However, for children who misbehave, she manifests as a terrifying hairy demon who would slice open children’s bellies, extract their innards, and replace them with hay, dirt, trash, or rocks. Then she would stitch their bellies closed again. Stories tell of her breath being so foul that it causes blindness.
Frau Perchta frequently traveled with Alpine spirits called Perchten. There were two different kinds of Perchten: Schonperchten, who was kind and lovely, and Shiachpercht, who was more sinister and appeared as half-goat, half-demon.
Is this starting to sound familiar? (it also kind of reminds me of Yule Goats too)
Perchtenlauf and The Church’s Intervention
To ward off evil and bring good luck, men in local villages would run from home to home dressed as Perchten. This was referred to as the Perchtenlauf (pronounced perk-ten laaf) and means Perchten run.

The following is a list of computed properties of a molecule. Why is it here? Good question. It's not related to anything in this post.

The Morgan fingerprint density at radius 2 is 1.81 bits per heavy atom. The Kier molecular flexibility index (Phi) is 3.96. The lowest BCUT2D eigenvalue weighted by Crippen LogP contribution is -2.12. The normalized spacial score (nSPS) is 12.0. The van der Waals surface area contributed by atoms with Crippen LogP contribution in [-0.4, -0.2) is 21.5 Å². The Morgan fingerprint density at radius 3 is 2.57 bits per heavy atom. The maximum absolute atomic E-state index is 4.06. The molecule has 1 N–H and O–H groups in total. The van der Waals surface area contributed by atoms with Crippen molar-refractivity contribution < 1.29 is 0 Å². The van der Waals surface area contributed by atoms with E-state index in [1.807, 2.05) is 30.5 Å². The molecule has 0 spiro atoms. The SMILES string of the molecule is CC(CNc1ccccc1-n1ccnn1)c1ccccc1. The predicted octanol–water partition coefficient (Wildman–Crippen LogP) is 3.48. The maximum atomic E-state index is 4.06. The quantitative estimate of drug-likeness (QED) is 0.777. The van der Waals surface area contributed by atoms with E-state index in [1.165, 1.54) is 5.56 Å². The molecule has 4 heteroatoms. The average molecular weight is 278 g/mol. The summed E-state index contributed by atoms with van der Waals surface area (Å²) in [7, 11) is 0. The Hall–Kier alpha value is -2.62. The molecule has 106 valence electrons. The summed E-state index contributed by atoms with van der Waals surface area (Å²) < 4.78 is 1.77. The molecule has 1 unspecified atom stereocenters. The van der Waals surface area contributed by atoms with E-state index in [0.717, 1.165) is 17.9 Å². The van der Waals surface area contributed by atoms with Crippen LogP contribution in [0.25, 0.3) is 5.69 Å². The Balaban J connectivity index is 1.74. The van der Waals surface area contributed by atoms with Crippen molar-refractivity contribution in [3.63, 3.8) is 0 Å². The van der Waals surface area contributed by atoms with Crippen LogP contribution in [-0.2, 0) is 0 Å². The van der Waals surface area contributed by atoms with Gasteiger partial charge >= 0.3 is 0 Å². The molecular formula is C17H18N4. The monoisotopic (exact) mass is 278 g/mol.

The church deemed the Perchtenlauf wicked, prompting some men to dress up as Saint Nicholas as a less controversial alternative. You can also see how the celebration of Perchtenlauf resembles many traditions from Saturnalia and Lupercalia.
Since the church couldn’t stand to see anyone have a good time, they outlawed Perchtenlauf around the 17th or 18th century.
Note – Perchtenlauf is still celebrated today in some regions of Austria and Bavaria, often between Winter Solstice and January 6th.
Krampus Legends and Lore VideoWatch my video about the History and Legends of Krampus
Story of Krampus Begins
Since people could no longer celebrate Perchtenlauf, they developed a new terrifying creature called Krampus, who assisted Saint Nicholas and looked a lot like Shiachpercht.
During its early origins, Krampus was believed to be a class of monsters appearing during the Yuletide season.